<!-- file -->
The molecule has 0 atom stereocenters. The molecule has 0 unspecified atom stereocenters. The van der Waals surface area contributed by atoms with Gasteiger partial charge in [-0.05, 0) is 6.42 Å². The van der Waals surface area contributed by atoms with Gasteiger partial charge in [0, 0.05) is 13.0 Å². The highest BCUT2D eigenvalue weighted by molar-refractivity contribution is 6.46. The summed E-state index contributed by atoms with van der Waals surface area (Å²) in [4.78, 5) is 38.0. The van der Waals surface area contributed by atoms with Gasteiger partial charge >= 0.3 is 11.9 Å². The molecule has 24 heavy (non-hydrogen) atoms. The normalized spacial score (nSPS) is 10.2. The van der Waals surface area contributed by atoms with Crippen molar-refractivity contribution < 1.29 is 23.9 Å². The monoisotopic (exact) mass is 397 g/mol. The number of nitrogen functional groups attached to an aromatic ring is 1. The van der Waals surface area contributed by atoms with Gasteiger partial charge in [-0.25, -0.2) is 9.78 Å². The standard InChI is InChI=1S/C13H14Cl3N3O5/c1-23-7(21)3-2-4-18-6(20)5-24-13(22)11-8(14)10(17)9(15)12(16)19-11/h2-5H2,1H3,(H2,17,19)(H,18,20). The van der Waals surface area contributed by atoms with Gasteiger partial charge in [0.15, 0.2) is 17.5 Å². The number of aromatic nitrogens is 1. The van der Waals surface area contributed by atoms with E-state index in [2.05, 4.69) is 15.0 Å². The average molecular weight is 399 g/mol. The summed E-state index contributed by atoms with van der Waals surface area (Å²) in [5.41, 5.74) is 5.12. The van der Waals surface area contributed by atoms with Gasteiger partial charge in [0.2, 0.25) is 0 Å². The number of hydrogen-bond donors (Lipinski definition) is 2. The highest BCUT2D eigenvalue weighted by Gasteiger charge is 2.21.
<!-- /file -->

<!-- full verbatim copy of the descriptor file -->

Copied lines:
The molecule has 0 atom stereocenters. The molecule has 0 unspecified atom stereocenters. The van der Waals surface area contributed by atoms with Gasteiger partial charge in [-0.05, 0) is 6.42 Å². The van der Waals surface area contributed by atoms with Gasteiger partial charge in [0, 0.05) is 13.0 Å². The highest BCUT2D eigenvalue weighted by molar-refractivity contribution is 6.46. The summed E-state index contributed by atoms with van der Waals surface area (Å²) in [4.78, 5) is 38.0. The van der Waals surface area contributed by atoms with Gasteiger partial charge >= 0.3 is 11.9 Å². The molecule has 24 heavy (non-hydrogen) atoms. The normalized spacial score (nSPS) is 10.2. The van der Waals surface area contributed by atoms with Crippen molar-refractivity contribution < 1.29 is 23.9 Å². The monoisotopic (exact) mass is 397 g/mol. The number of nitrogen functional groups attached to an aromatic ring is 1. The van der Waals surface area contributed by atoms with Gasteiger partial charge in [-0.25, -0.2) is 9.78 Å². The standard InChI is InChI=1S/C13H14Cl3N3O5/c1-23-7(21)3-2-4-18-6(20)5-24-13(22)11-8(14)10(17)9(15)12(16)19-11/h2-5H2,1H3,(H2,17,19)(H,18,20). The van der Waals surface area contributed by atoms with Gasteiger partial charge in [0.15, 0.2) is 17.5 Å². The number of aromatic nitrogens is 1. The van der Waals surface area contributed by atoms with E-state index in [2.05, 4.69) is 15.0 Å². The average molecular weight is 399 g/mol. The summed E-state index contributed by atoms with van der Waals surface area (Å²) in [5.41, 5.74) is 5.12. The van der Waals surface area contributed by atoms with Gasteiger partial charge in [0.2, 0.25) is 0 Å². The number of hydrogen-bond donors (Lipinski definition) is 2. The highest BCUT2D eigenvalue weighted by Gasteiger charge is 2.21.